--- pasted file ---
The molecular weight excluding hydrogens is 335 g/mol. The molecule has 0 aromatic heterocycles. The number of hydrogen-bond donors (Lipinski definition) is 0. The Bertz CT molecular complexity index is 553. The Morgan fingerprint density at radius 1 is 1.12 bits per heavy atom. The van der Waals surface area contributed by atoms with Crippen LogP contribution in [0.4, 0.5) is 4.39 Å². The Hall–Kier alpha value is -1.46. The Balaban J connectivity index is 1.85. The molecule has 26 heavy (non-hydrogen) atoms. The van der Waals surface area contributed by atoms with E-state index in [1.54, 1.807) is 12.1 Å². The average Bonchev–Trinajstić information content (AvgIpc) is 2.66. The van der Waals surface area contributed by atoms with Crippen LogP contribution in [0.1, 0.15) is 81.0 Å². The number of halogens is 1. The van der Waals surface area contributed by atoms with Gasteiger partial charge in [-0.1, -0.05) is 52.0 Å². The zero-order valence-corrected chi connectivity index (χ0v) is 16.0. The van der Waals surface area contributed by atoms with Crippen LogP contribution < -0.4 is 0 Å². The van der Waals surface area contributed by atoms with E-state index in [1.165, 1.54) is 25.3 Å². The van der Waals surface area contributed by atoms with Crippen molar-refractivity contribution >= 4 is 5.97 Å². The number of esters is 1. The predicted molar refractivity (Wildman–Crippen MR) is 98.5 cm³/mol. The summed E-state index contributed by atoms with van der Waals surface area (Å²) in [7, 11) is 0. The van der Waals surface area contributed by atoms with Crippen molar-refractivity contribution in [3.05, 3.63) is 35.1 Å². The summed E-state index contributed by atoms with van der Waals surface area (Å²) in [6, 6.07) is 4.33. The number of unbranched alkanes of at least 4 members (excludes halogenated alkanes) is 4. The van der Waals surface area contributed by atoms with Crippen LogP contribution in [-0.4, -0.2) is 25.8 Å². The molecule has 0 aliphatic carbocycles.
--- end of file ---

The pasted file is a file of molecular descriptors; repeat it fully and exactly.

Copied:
The molecular weight excluding hydrogens is 335 g/mol. The molecule has 0 aromatic heterocycles. The number of hydrogen-bond donors (Lipinski definition) is 0. The Bertz CT molecular complexity index is 553. The Morgan fingerprint density at radius 1 is 1.12 bits per heavy atom. The van der Waals surface area contributed by atoms with Crippen LogP contribution in [0.4, 0.5) is 4.39 Å². The Hall–Kier alpha value is -1.46. The Balaban J connectivity index is 1.85. The molecule has 26 heavy (non-hydrogen) atoms. The van der Waals surface area contributed by atoms with E-state index in [1.54, 1.807) is 12.1 Å². The average Bonchev–Trinajstić information content (AvgIpc) is 2.66. The van der Waals surface area contributed by atoms with Crippen LogP contribution in [0.1, 0.15) is 81.0 Å². The number of halogens is 1. The van der Waals surface area contributed by atoms with Gasteiger partial charge in [-0.1, -0.05) is 52.0 Å². The zero-order valence-corrected chi connectivity index (χ0v) is 16.0. The van der Waals surface area contributed by atoms with Crippen LogP contribution < -0.4 is 0 Å². The van der Waals surface area contributed by atoms with E-state index in [1.165, 1.54) is 25.3 Å². The van der Waals surface area contributed by atoms with Crippen molar-refractivity contribution >= 4 is 5.97 Å². The number of esters is 1. The predicted molar refractivity (Wildman–Crippen MR) is 98.5 cm³/mol. The summed E-state index contributed by atoms with van der Waals surface area (Å²) in [7, 11) is 0. The van der Waals surface area contributed by atoms with Crippen molar-refractivity contribution in [3.05, 3.63) is 35.1 Å². The summed E-state index contributed by atoms with van der Waals surface area (Å²) in [6, 6.07) is 4.33. The number of unbranched alkanes of at least 4 members (excludes halogenated alkanes) is 4. The van der Waals surface area contributed by atoms with Crippen LogP contribution in [-0.4, -0.2) is 25.8 Å². The molecule has 0 aliphatic carbocycles.